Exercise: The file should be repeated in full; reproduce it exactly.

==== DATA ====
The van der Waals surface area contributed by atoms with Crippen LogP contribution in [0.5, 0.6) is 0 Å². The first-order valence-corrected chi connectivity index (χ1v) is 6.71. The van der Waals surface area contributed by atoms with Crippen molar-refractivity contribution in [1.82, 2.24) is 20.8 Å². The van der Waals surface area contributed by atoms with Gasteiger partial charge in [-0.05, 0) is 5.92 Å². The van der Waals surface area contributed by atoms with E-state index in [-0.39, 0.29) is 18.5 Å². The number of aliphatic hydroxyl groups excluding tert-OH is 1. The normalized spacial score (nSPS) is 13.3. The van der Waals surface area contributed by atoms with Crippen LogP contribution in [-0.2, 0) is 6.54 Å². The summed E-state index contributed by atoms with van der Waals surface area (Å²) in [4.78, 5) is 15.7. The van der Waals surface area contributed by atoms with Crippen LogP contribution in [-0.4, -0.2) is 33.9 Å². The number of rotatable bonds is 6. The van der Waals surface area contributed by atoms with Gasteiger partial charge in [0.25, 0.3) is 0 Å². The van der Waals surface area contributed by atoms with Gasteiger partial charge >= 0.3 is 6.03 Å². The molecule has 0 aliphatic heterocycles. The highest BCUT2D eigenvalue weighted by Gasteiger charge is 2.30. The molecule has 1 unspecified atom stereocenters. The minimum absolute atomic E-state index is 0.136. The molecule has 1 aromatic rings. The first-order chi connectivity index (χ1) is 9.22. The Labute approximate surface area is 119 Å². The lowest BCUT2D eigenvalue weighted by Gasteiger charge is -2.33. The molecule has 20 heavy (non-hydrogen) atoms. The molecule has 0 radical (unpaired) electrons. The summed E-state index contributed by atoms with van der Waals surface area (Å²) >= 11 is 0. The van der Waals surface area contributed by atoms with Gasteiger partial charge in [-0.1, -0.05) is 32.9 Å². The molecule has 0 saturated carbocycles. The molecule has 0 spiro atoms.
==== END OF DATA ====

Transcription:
The van der Waals surface area contributed by atoms with Crippen LogP contribution in [0.5, 0.6) is 0 Å². The first-order valence-corrected chi connectivity index (χ1v) is 6.71. The van der Waals surface area contributed by atoms with Crippen molar-refractivity contribution in [1.82, 2.24) is 20.8 Å². The van der Waals surface area contributed by atoms with Gasteiger partial charge in [-0.05, 0) is 5.92 Å². The van der Waals surface area contributed by atoms with E-state index in [-0.39, 0.29) is 18.5 Å². The number of aliphatic hydroxyl groups excluding tert-OH is 1. The normalized spacial score (nSPS) is 13.3. The van der Waals surface area contributed by atoms with Crippen LogP contribution in [-0.2, 0) is 6.54 Å². The summed E-state index contributed by atoms with van der Waals surface area (Å²) in [4.78, 5) is 15.7. The van der Waals surface area contributed by atoms with Crippen LogP contribution in [-0.4, -0.2) is 33.9 Å². The number of rotatable bonds is 6. The van der Waals surface area contributed by atoms with Gasteiger partial charge in [0.25, 0.3) is 0 Å². The van der Waals surface area contributed by atoms with Gasteiger partial charge >= 0.3 is 6.03 Å². The molecule has 0 aliphatic heterocycles. The highest BCUT2D eigenvalue weighted by Gasteiger charge is 2.30. The molecule has 1 unspecified atom stereocenters. The minimum absolute atomic E-state index is 0.136. The molecule has 1 aromatic rings. The first-order chi connectivity index (χ1) is 9.22. The Labute approximate surface area is 119 Å². The lowest BCUT2D eigenvalue weighted by Gasteiger charge is -2.33. The molecule has 20 heavy (non-hydrogen) atoms. The molecule has 0 radical (unpaired) electrons. The summed E-state index contributed by atoms with van der Waals surface area (Å²) >= 11 is 0. The van der Waals surface area contributed by atoms with Gasteiger partial charge in [-0.1, -0.05) is 32.9 Å². The molecule has 0 saturated carbocycles. The molecule has 0 spiro atoms.